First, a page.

notes from 1st week (ht)


Am at home today – could not quite bring myself to brave the incessant rain and complete lack of anything even passing for daylight. I didn’t realise until writing up the last blog post the extent to which my mood is tied to the weather – I did, of course, know there was a strong link, but it was almost shocking to see how cheerful I was during the sunny part of the week and how quickly that nosedived when the rain set in.

Also at home because I think I can confidently conclude that the “work [at the weekend] in the House” experiment has failed […] I need a break and some alone time. I don’t know how everyone who comes in every single day […] manages it […] But it was truly lovely to be there, in a way – the sort of camaraderie that being in late nights or weekends naturally produces is always great fun.

[on sushi and modest friends, and other things]


[in which I find myself incapable of writing while watching May pull out of the single market through my fingers]


Okay, I’m going to give this another go after the disaster that was yesterday’s entry.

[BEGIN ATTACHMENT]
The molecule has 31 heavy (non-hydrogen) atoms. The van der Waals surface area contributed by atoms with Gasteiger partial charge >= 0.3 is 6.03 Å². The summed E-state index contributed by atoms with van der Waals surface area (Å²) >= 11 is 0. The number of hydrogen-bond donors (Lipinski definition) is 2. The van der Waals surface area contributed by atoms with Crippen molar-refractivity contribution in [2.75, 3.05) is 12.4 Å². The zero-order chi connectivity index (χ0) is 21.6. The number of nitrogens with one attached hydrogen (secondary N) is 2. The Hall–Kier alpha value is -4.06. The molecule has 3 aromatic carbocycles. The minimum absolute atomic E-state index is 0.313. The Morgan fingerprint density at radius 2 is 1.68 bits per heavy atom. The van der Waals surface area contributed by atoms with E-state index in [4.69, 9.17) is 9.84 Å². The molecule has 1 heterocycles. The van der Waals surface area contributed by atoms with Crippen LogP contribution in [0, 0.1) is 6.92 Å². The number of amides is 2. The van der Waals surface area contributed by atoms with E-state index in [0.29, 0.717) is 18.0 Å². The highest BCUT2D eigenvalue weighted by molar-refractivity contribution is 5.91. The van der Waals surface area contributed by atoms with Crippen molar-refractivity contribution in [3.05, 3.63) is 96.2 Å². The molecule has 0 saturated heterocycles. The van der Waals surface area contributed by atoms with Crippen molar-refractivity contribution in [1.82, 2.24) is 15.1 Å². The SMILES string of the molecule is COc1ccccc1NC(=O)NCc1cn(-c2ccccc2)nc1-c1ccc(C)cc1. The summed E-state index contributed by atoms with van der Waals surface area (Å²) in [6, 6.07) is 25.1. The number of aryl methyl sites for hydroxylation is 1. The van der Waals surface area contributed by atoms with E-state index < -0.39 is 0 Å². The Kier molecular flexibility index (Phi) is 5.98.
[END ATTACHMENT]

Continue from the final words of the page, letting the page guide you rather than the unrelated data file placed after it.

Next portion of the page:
A few years ago, I wrote about a man who was like a map in his face, his speech, his stride. People can be like maps. People can also be like books. […] He is like a book. All sorts of people can be like all sorts of books. Sweet, simple tales of a rural girl in a big city daze, dashing war stories from tens of years ago, a glimmering haze of magical realism, of the mundane interspersed with questions of surface bricks and existential disbelief. He is like a book of many tales – not quite the sprawling expanse of the 1001 Nights, more like if the Buddenbrooks met the Decameron, a generational saga stretching across continents, of immigrants and refugees and good little church girls, of pain and loss but joy and hope […] a seemingly endless reserve of stories, wonderful tales both large and impossibly minute, but that chronicle those precious moments – however small – of that which we call a life. I adore people who are like books that clamour to be read, who let me open them up, sitting in the kitchen as I ask and they tell, pushing errant hair away from their face, eyes alive with old memory reformed into present fiction.